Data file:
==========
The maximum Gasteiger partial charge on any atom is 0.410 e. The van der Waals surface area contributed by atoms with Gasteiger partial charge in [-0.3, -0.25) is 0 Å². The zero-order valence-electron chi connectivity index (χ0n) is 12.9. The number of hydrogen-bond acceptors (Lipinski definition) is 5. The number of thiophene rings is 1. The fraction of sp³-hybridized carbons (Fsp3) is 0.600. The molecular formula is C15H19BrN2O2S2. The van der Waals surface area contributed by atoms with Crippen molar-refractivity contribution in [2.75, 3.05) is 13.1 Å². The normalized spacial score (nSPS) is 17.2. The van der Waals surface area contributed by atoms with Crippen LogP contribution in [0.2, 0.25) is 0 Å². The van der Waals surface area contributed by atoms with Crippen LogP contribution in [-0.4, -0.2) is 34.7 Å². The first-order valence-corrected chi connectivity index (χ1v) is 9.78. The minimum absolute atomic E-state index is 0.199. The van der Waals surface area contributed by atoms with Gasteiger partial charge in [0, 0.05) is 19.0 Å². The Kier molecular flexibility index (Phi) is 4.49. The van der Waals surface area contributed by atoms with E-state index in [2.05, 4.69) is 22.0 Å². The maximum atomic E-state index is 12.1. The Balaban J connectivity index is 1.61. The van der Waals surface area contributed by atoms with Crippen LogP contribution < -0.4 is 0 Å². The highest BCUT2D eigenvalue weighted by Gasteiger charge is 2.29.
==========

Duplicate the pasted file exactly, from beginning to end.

The maximum Gasteiger partial charge on any atom is 0.410 e. The van der Waals surface area contributed by atoms with Gasteiger partial charge in [-0.3, -0.25) is 0 Å². The zero-order valence-electron chi connectivity index (χ0n) is 12.9. The number of hydrogen-bond acceptors (Lipinski definition) is 5. The number of thiophene rings is 1. The fraction of sp³-hybridized carbons (Fsp3) is 0.600. The molecular formula is C15H19BrN2O2S2. The van der Waals surface area contributed by atoms with Crippen molar-refractivity contribution in [2.75, 3.05) is 13.1 Å². The normalized spacial score (nSPS) is 17.2. The van der Waals surface area contributed by atoms with Crippen LogP contribution in [0.2, 0.25) is 0 Å². The van der Waals surface area contributed by atoms with Crippen LogP contribution in [-0.4, -0.2) is 34.7 Å². The first-order valence-corrected chi connectivity index (χ1v) is 9.78. The minimum absolute atomic E-state index is 0.199. The van der Waals surface area contributed by atoms with Gasteiger partial charge in [0, 0.05) is 19.0 Å². The Kier molecular flexibility index (Phi) is 4.49. The van der Waals surface area contributed by atoms with E-state index in [2.05, 4.69) is 22.0 Å². The maximum atomic E-state index is 12.1. The Balaban J connectivity index is 1.61. The van der Waals surface area contributed by atoms with Crippen LogP contribution < -0.4 is 0 Å². The highest BCUT2D eigenvalue weighted by Gasteiger charge is 2.29.